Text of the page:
Eur. J. Med. Chem. 2017 Feb;127:470–492. DOI: 10.1016/j.ejmech.2017.01.011

Crystal structures, binding interactions, and ADME evaluation of brain penetrant N-substituted indazole-5-carboxamides as subnanomolar, selective monoamine oxidase B and dual MAO-A/B inhibitors

Nikolay T. Tzvetkov,a* Hans-Georg Stammler,b Beate Neumann,b Silvia Hristova,c Liudmil Antonov,c Marcus Gastreich d

a NTZ Lab Ltd., Krasno selo 198, 1618 Sofia, Bulgaria

b Department of Chemistry, University of Bielefeld, Universitätsstr. 25, 33615 Bielefeld, Germany

c Bulgarian Academy of Sciences, Institute of Organic Chemistry, Centre of Phytochemistry, Acad. G. Bonchev Str., Bl. 9, Sofia 1113, Bulgaria

d BioSolveIT GmbH, An der Ziegelei 79, 53757 St. Augustin, Germany

 

Abstract

The pharmacological and physicochemical analysis of structurally optimized N-alkyl-substituted indazole-5-carboxamides, developed as potential drug and radioligand candidates for the treatment and diagnosis of Parkinson’s disease (PD) and other neurological disorders, is reported. Recent efforts have been focused on the development of subnanomolar potent, selective MAO-B (N1-alkyl-substituted compounds NTZ-1091, 1441, 1471 and 1446) and dual active MAO-A/B (N2-methylated compounds NTZ-1092, 1442, 1472) inhibitors with nanomolar potency towards MAO-B and moderately active against MAO-A enzyme, respectively. The most promising drug-like derivatives in both series were N-(3-chloro-4-fluorophenyl)-1-methyl-1H-indazole-5-carboxamide (NTZ-1441, IC50 hMAO-B 0.662 nM, >15000-fold selective versus MAO-A) and N-(3-chloro-4-fluorophenyl)-2-methyl-2H-indazole-5-carboxamide (NTZ-1442, IC50 hMAO-B 8.08 nM, IC50 hMAO-A 0.56 µM, SI = 70). Moreover, compounds NTZ-1441 and NTZ-1442 were predicted to cross both the gastrointestinal tract (at pH 2.0, 5.5, and 7,4) and blood-brain barrier (BBB) in vitro with appropriate drug-like properties required for CNS active drugs. Combined single X-ray/molecular modeling studies provided insights into the enzyme–inhibitor interactions within both MAO isoforms and the rationale for their inhibitory activity with controlled MAO-A/B selectivity  – despite their small structural differences. The binding modes of NTZ-1091, 1092 and NTZ-1441, 1442 confirmed that the major interactions with hMAO-B were established via the flexible carbonyl group of the carboxamide linkage and the electron-donating nitrogens N1 or N2 of the indazole moiety, allowing further exploration of the alkyl side chain for next step lead optimization efforts.

KEYWORDS: ADME; MAO inhibitors; Molecular modeling; Indazole-5-carboxamides; Parkinson’s disease; X-ray


Supplement:

Alzheimer´s disease (AD) and Parkinson´s disease (PD) are the most prevalent, aging-related neurodegenerative disorders of the central nervous system (CNS), currently affecting over 8% of individuals aged ≥65 years worldwide. Despite their differences in pathogenesis and symptoms, AD and PD share common underlying features such as chronic, irreversible, and progressive neuronal degradation in the human brain caused by complex pathophysiological processes, including oxidative stress, neuro-inflammation, excitotoxicity, mitochondrial dysfunction, and proteolytic stress [1].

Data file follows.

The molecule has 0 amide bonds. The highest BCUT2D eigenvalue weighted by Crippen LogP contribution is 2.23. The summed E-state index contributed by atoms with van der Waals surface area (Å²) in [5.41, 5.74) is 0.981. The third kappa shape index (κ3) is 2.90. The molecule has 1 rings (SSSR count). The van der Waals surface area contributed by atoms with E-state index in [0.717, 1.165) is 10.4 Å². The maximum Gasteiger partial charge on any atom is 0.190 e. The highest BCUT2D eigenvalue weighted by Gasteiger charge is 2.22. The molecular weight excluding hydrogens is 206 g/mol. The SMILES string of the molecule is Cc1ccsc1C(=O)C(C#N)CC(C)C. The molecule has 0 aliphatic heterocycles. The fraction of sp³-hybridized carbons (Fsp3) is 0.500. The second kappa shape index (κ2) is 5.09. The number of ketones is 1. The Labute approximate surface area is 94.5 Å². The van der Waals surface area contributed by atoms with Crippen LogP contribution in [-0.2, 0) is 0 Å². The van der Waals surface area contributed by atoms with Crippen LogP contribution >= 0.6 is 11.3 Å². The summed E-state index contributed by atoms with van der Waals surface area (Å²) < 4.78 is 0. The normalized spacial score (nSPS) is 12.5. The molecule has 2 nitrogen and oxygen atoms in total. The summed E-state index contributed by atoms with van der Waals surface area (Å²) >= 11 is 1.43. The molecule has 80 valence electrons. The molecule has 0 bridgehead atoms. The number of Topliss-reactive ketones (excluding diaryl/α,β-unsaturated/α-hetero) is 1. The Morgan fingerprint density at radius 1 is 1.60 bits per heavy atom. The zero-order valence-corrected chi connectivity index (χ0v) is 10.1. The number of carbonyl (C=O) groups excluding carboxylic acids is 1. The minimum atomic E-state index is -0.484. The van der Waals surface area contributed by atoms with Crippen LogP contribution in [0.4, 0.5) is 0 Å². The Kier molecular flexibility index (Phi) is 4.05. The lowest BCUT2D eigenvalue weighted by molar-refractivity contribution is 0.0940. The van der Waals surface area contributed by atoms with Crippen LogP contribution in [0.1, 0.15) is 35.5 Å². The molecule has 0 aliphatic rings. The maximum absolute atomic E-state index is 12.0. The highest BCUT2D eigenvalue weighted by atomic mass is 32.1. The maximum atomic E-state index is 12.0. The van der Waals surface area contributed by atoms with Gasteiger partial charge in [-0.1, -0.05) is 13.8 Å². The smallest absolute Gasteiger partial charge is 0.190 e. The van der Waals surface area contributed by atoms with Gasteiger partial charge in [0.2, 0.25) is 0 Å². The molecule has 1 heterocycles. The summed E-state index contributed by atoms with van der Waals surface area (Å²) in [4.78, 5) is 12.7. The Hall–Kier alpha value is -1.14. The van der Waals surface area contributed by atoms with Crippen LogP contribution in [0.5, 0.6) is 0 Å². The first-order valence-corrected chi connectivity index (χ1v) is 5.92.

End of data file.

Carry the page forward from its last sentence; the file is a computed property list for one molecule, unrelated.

Monoamine oxidases (МАОs, EC 1.4.3.4) are mitochondrial flavoenzymes that are involved in the oxidative deamination of exogenous and endogenous amines, including neurotransmitters in both the peripheral nervous system (PNS) and CNS. Two subtypes of MAOs have been identified in mammals, MAO-A and MAO-B, encoded by distinct genes with opposite orientation on the X-chromosome (Xp11.23-11.4), where they share ~70% identity of the protein sequence [2]. Both MAO isoforms are essential for the inactivation of monoaminergic neurotransmitters but display regional differences in enzyme activity, substrate preference and distribution in the human brain, and therefore, different clinical significances. The expression levels and activity of MAO-B in the human brain, rather than those of MAO-A, increase ~4-fold with aging, leading to a higher production of hydrogen peroxide (H2O2) and other reactive oxygen species (ROS), which are associated with oxidative stress and neuronal cell death [2]. Enhanced activity and overexpression of MAO-B in the brain is thus observed in patients with Alzheimer’s disease (AD) and PD. Considering the beneficial role of reversible MAO inhibition in neuroprotection and modulation of various pathophysiological processes associated with PD, dual and reversible inhibitors of MAO A and B, rather than single MAO-B inhibitors, may have increased therapeutic and neuroprotective potential not only in the treatment of PD but also for AD therapy. Moreover, it has been observed that brain-selective MAO drugs may exhibit the combined benefit of antioxidative and neurorestorative activities with a reduced risk for toxicity and side effects [3].

Recently we have discovered a series of selective MAO-B or dual MAO-A/B inhibitors with nanomolar potency [4]; several compounds of structurally related N-unsubstituted indazole-5-carboxamides (designated subclass I), N1-methylated indazole-5-carboxamides (subclass II) and their N2-methyl analogs (subclass III) were identified as best-in-class MAO inhibitors (Figure 1). The compounds were tested at rat and human MAO A and B and, depending on the substitution pattern of the indazole N1- or N2-position, they may act either as selective MAO-B or dual MAO-A/B inhibitors with reversible mode of action.

 

 

Figure 1. Chemical structures and MAO activity of new indazole-5-carboxamide derivatives. Structure optimization process of lead structure NTZ-1034 (Subclass I MAO-B inhibitors) led to N1-methylated indazole-5-carboxamides (Subclass II selective MAO-B inhibitors) and their N2-methyl-substituted analogs (subclass III dual active MAO-A/B inhibitors).

 

Compound NTZ-1441 penetrates the BBB in vitro and effects the neuron survival and neurite network